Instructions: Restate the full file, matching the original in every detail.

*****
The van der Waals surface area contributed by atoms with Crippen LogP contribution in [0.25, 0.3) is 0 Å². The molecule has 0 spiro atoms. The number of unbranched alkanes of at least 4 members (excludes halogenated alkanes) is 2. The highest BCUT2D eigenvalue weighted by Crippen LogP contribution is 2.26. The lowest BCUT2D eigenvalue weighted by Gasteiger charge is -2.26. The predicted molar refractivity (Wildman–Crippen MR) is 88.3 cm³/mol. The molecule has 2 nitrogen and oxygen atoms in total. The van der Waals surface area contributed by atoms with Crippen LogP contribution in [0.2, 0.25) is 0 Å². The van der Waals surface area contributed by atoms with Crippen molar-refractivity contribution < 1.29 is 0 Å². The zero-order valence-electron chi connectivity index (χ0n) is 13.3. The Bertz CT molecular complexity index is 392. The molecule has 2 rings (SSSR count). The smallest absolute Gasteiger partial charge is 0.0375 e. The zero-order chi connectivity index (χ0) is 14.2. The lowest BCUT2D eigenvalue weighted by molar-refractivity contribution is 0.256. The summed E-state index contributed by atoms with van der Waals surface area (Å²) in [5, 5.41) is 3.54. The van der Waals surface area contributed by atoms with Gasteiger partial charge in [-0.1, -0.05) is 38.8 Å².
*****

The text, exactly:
The van der Waals surface area contributed by atoms with Crippen LogP contribution in [0.25, 0.3) is 0 Å². The molecule has 0 spiro atoms. The number of unbranched alkanes of at least 4 members (excludes halogenated alkanes) is 2. The highest BCUT2D eigenvalue weighted by Crippen LogP contribution is 2.26. The lowest BCUT2D eigenvalue weighted by Gasteiger charge is -2.26. The predicted molar refractivity (Wildman–Crippen MR) is 88.3 cm³/mol. The molecule has 2 nitrogen and oxygen atoms in total. The van der Waals surface area contributed by atoms with Crippen LogP contribution in [0.2, 0.25) is 0 Å². The van der Waals surface area contributed by atoms with Crippen molar-refractivity contribution < 1.29 is 0 Å². The zero-order valence-electron chi connectivity index (χ0n) is 13.3. The Bertz CT molecular complexity index is 392. The molecule has 2 rings (SSSR count). The smallest absolute Gasteiger partial charge is 0.0375 e. The zero-order chi connectivity index (χ0) is 14.2. The lowest BCUT2D eigenvalue weighted by molar-refractivity contribution is 0.256. The summed E-state index contributed by atoms with van der Waals surface area (Å²) in [5, 5.41) is 3.54. The van der Waals surface area contributed by atoms with Gasteiger partial charge in [-0.1, -0.05) is 38.8 Å².